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"The Sentence Is A Lonely Place"
Transcript of "The Sentence Is A Lonely Place"
& the temptation for the writer to get out of one sentence
as soon as possible
& get going on the next sentence is entirely
But too often our
habitual and hasty
But some other writers
seem to know that it takes more than that for a sentence to cohere and flourish as a work of art.
The sentence, with its narrow typographical confines
is a lonely place,
the loneliest place for a writer,
In fact, the conditions in just about any sentence soon enough become (shall we admit it?) claustrophobic, inhospitable, even hellish.
undeveloped parcels of literary real estate
breaking away from one sentence to another results in sentences that remain
sentences that do not feel fully inhabited and settled in by language.
The sentence is a situation of words in the most literal sense:
words must be situated
in relation to others
to produce an enduring effect on a reader
As you situate the words, you are of course intent on obeying the ordinances of syntax and grammar, and you are intent as well on achieving in the arrangements of words as much fidelity as is possible to whatever you believe you have wanted to say or describe.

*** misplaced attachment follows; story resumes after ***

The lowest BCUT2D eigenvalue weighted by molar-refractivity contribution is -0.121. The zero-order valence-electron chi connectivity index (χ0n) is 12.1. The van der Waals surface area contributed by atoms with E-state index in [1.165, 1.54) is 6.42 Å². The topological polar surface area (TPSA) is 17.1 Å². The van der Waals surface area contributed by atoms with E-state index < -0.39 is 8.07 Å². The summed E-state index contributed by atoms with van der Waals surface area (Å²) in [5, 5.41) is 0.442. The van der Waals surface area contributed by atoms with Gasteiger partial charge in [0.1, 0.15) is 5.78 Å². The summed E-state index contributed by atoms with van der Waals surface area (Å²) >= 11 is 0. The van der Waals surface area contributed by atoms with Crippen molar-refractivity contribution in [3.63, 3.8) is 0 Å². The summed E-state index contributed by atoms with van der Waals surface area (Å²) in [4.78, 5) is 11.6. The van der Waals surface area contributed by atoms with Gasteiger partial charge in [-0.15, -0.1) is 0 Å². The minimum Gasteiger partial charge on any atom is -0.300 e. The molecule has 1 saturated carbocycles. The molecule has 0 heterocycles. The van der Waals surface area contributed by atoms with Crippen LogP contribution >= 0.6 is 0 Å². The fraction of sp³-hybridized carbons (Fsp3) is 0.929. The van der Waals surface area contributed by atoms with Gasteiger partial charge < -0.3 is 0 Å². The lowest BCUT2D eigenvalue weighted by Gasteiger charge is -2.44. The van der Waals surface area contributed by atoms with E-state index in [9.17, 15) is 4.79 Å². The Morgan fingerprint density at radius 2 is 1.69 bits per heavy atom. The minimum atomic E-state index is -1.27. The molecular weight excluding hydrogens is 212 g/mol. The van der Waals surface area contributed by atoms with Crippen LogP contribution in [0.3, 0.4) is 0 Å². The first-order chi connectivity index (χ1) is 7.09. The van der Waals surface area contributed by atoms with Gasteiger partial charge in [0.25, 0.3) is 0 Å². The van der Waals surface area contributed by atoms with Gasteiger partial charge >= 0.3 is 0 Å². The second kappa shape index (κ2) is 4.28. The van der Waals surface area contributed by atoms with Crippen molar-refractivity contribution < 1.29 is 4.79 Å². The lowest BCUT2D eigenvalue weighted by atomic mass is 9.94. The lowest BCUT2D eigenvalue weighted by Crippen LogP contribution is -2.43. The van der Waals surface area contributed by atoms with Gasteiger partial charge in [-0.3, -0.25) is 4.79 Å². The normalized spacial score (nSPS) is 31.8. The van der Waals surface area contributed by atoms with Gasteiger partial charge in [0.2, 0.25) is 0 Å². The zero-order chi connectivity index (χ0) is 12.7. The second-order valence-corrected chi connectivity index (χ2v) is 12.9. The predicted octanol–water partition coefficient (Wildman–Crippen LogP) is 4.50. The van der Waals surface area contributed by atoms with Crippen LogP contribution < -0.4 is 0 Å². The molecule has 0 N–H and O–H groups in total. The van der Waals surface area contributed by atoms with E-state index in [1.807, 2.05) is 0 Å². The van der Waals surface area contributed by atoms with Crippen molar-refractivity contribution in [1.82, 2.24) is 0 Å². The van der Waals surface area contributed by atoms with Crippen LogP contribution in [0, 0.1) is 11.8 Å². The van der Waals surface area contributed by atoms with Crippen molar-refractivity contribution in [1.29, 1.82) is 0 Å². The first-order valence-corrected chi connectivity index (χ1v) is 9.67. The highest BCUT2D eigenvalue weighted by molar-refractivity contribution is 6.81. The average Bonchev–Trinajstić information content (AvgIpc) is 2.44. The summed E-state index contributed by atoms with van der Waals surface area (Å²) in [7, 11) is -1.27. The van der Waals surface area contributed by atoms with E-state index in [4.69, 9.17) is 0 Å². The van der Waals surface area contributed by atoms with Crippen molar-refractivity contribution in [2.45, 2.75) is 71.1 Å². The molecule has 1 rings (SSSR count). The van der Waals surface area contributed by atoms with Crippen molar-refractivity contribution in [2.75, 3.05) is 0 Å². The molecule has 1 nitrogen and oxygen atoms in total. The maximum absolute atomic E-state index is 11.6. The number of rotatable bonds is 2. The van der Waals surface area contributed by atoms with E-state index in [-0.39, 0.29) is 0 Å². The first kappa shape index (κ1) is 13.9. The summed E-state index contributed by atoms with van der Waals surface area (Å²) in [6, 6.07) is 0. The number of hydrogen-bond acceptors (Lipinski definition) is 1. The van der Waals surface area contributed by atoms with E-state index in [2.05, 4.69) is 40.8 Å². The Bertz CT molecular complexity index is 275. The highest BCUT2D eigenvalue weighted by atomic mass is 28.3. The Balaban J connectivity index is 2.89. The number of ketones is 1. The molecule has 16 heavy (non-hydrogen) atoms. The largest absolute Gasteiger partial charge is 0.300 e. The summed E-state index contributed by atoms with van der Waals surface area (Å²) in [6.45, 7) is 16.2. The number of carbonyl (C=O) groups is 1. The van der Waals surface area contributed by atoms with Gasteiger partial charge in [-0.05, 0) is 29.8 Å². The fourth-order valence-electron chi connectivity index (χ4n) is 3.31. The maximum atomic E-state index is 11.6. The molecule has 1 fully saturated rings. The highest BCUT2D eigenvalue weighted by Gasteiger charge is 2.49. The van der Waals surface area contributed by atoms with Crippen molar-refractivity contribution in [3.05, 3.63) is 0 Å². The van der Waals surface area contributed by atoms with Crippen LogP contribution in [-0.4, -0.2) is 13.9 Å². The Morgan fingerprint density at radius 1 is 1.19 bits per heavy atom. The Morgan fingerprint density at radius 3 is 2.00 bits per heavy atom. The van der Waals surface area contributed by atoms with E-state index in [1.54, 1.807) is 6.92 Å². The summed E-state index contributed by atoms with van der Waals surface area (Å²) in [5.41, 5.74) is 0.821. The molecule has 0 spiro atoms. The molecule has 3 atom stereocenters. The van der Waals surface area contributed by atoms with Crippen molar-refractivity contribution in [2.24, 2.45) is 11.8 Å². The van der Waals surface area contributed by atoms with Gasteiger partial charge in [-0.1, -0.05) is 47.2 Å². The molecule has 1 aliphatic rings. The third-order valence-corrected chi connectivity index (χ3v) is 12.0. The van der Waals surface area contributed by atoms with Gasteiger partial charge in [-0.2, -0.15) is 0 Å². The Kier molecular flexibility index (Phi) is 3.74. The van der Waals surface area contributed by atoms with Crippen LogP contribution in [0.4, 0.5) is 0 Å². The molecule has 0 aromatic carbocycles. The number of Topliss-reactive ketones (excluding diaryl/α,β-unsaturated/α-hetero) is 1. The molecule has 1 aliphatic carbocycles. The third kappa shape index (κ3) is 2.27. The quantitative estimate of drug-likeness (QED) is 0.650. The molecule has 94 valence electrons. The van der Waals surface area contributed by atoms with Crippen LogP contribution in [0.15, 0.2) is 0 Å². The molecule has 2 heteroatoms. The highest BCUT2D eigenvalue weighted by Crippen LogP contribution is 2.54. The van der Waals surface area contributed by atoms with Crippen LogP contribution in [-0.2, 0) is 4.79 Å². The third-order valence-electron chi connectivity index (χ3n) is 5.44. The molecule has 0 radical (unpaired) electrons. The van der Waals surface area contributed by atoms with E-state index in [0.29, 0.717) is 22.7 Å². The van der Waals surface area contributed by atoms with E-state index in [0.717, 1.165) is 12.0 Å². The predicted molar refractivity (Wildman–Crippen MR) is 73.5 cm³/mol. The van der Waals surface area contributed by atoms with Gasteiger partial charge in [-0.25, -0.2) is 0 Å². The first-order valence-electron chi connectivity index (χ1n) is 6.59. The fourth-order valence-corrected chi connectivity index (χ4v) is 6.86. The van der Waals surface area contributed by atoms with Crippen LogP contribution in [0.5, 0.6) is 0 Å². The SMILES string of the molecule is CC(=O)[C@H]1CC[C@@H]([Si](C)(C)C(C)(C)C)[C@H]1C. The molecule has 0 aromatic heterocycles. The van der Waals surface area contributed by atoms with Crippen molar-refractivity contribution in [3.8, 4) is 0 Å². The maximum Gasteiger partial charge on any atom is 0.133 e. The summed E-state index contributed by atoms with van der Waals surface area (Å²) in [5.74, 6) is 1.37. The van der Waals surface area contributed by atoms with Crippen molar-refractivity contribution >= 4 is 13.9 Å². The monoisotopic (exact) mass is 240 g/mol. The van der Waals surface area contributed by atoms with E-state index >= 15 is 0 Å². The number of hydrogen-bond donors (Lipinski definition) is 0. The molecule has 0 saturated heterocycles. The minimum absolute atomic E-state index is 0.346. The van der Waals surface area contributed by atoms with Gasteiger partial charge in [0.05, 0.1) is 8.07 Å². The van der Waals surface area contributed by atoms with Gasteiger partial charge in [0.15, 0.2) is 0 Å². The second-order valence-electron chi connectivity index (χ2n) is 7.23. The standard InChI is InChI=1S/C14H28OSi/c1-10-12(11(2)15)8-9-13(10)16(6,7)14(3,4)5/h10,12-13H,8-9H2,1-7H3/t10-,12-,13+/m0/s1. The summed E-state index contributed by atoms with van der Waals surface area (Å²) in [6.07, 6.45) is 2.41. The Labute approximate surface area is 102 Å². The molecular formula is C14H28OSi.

unless any willful violation is your purpose—
A lot of writers—many of them—unfortunately seem to stop there.
They seem content if the resultant sentence is free from
and is faithful to the lineaments of the thought or feeling or whatnot that was awaiting deathless expression.
They seem to know that the words inside the sentence must behave as if they were destined to belong together...
These writers recognize that there needs to be an intimacy between the words, a togetherness that has nothing to do with
but instead has to do with the very shapes and sounds, the forms and contours, of the gathered words.
The words in the sentence must bear some physical and sonic resemblance to each other
—the way people and their dogs are said to come to resemble each other
the way children take after their parents
the way pairs and groups of friends evolve their own manner of dress and gesture and speech
The impression to be given is that the words in the sentence have lived with each other
for quite some time,
in each other’s company—
and that they cannot live without each other.
undeveloped parcels of literary real estate,